Richard Cohen in the Washington Post:
Today is the 60th anniversary of the last century’s most searing event, the liberation of Auschwitz. It was appropriately marked at the United Nations earlier in the week, but most people in most places took no heed, and even if they did, they may not have known what to make of it. I understand. The enormity of Auschwitz, let alone the Holocaust, is such that the human brain can scarcely contain it. Even to let Auschwitz in is to let God out.
Here is my fear. Because we cannot understand Auschwitz, because it is an immense bump in the road in our belief in a good God — “a just God,” the president said in his inaugural address — we will let it slip from memory, remembered maybe like some statue in the town square that memorializes something or other, maybe a war, maybe a man. Reminders will seem like nagging, and when the survivors are finally gone (they have been an incredibly hardy lot) so, too, will be the obligation to remember. Ah, what a relief!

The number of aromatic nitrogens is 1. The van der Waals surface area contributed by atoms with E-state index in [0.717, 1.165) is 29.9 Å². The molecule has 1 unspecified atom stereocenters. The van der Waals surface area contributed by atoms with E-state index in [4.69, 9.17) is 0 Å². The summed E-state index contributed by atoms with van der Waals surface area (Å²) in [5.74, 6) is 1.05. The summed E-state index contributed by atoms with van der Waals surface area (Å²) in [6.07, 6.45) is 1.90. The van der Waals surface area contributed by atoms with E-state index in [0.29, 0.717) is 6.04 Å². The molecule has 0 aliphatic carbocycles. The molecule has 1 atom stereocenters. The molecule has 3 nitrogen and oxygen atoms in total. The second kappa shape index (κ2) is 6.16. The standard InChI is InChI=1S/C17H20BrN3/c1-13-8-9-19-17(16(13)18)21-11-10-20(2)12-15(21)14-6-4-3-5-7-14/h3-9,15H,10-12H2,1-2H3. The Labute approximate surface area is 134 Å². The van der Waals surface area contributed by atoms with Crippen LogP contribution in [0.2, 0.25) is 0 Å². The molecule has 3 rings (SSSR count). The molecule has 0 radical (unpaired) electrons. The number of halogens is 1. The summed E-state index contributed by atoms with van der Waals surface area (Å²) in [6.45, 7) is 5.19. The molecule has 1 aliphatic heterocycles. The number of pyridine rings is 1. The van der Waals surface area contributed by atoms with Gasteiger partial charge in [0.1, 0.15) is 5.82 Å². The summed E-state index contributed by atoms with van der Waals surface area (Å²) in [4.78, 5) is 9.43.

Then, bit by bit, Auschwitz will fade, becoming something that happened in the last century to people who some may insist had it coming anyway — Jews and commies and Gypsies and homosexuals . . . mostly. For most people, it may become — it is already becoming — too dense a historic burden, a hideously heavy truth about who we can be, not just who we would like to be. Prince Harry just chucked it all. Someday, I fear, so shall we all and then — as it has in Rwanda and at Srebrenica — it will happen again.